By Gary Lloyd
Jefferson County Sheriff Mike Hale on Tuesday visited with young minibike riders in Clay as part of the National Youth Project Using Minibikes program.
The Jefferson County Sheriff’s Office has participated in the program for more than 10 years. The program is administered by school resource deputies each summer. They serve as instructors and mentors for the youth.
“We are the only agency in the state that participates in the program,” said Chief Deputy Randy Christian.
National Youth Project Using Minibikes began in 1969 as an innovative way to engage youth and promote positive youth development. Integral to NYPUM’s design is an essential mentoring component that guides and supports youth to make good decisions and improve their social skills all centered on exciting and challenging activities.
NYPUM combines the incentive of riding minibikes for youth between the ages of 10 and 17 and the love of the outdoors with the support that comes with the relationships that develop among participants and their mentors.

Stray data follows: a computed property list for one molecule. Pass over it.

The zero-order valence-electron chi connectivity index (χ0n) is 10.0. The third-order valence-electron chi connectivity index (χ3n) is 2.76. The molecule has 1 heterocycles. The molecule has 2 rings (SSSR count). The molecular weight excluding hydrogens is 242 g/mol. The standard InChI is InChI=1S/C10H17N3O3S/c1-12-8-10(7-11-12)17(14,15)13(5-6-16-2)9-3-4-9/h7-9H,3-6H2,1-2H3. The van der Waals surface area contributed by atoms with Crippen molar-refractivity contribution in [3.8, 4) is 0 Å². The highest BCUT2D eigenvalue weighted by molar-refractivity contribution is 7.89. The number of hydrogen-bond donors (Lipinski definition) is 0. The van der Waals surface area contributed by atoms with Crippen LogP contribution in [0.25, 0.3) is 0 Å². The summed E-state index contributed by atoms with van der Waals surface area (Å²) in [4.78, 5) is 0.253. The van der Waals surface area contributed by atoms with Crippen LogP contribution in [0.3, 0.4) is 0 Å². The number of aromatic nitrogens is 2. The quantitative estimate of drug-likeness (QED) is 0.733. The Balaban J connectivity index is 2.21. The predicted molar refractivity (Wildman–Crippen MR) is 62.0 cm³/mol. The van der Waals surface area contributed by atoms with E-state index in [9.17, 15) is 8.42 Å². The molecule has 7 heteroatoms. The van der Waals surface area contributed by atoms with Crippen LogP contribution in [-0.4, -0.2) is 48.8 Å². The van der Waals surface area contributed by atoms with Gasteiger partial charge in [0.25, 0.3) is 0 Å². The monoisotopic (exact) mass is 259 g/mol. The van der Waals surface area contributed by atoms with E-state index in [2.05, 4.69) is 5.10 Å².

Since its inception, NYPUM has proven to be highly effective at youth mentoring. Whether at-risk or not, youth that have challenges with their behavior or academic performance can be positively affected by the experience.
“In more recent years, NYPUM has demonstrated that it is also valuable as a prevention program to motivate youth to make positive choices,” Christian said. “This versatility makes NYPUM adaptable to almost any youth development issue.”
For more information, visit www.nypum.org
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